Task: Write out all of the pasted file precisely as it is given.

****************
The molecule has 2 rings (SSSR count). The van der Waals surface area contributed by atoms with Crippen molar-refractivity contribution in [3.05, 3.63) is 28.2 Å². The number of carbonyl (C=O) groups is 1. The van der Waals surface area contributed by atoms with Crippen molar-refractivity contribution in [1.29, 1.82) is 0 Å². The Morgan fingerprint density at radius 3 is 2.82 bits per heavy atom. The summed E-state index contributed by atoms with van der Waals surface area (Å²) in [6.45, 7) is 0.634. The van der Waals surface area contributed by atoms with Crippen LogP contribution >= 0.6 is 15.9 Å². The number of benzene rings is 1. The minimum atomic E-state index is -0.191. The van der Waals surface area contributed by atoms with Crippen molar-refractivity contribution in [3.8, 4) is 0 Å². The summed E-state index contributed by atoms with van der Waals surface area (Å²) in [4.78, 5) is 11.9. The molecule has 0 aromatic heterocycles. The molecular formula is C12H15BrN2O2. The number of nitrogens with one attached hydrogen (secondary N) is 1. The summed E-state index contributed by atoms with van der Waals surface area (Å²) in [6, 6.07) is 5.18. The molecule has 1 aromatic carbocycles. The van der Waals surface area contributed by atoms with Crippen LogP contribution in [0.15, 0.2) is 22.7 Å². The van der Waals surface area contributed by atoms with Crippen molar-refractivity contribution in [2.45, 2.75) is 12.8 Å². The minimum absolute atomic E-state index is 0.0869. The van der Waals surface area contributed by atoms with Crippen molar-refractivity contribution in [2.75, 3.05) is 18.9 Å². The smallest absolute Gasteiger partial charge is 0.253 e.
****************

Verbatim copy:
The molecule has 2 rings (SSSR count). The van der Waals surface area contributed by atoms with Crippen molar-refractivity contribution in [3.05, 3.63) is 28.2 Å². The number of carbonyl (C=O) groups is 1. The van der Waals surface area contributed by atoms with Crippen molar-refractivity contribution in [1.29, 1.82) is 0 Å². The Morgan fingerprint density at radius 3 is 2.82 bits per heavy atom. The summed E-state index contributed by atoms with van der Waals surface area (Å²) in [6.45, 7) is 0.634. The van der Waals surface area contributed by atoms with Crippen LogP contribution >= 0.6 is 15.9 Å². The number of benzene rings is 1. The minimum atomic E-state index is -0.191. The van der Waals surface area contributed by atoms with Crippen molar-refractivity contribution in [3.8, 4) is 0 Å². The summed E-state index contributed by atoms with van der Waals surface area (Å²) in [4.78, 5) is 11.9. The molecule has 0 aromatic heterocycles. The molecular formula is C12H15BrN2O2. The number of nitrogens with one attached hydrogen (secondary N) is 1. The summed E-state index contributed by atoms with van der Waals surface area (Å²) in [6, 6.07) is 5.18. The molecule has 1 aromatic carbocycles. The van der Waals surface area contributed by atoms with Crippen LogP contribution in [0.15, 0.2) is 22.7 Å². The van der Waals surface area contributed by atoms with Crippen molar-refractivity contribution in [2.45, 2.75) is 12.8 Å². The minimum absolute atomic E-state index is 0.0869. The van der Waals surface area contributed by atoms with Crippen molar-refractivity contribution in [2.75, 3.05) is 18.9 Å². The smallest absolute Gasteiger partial charge is 0.253 e.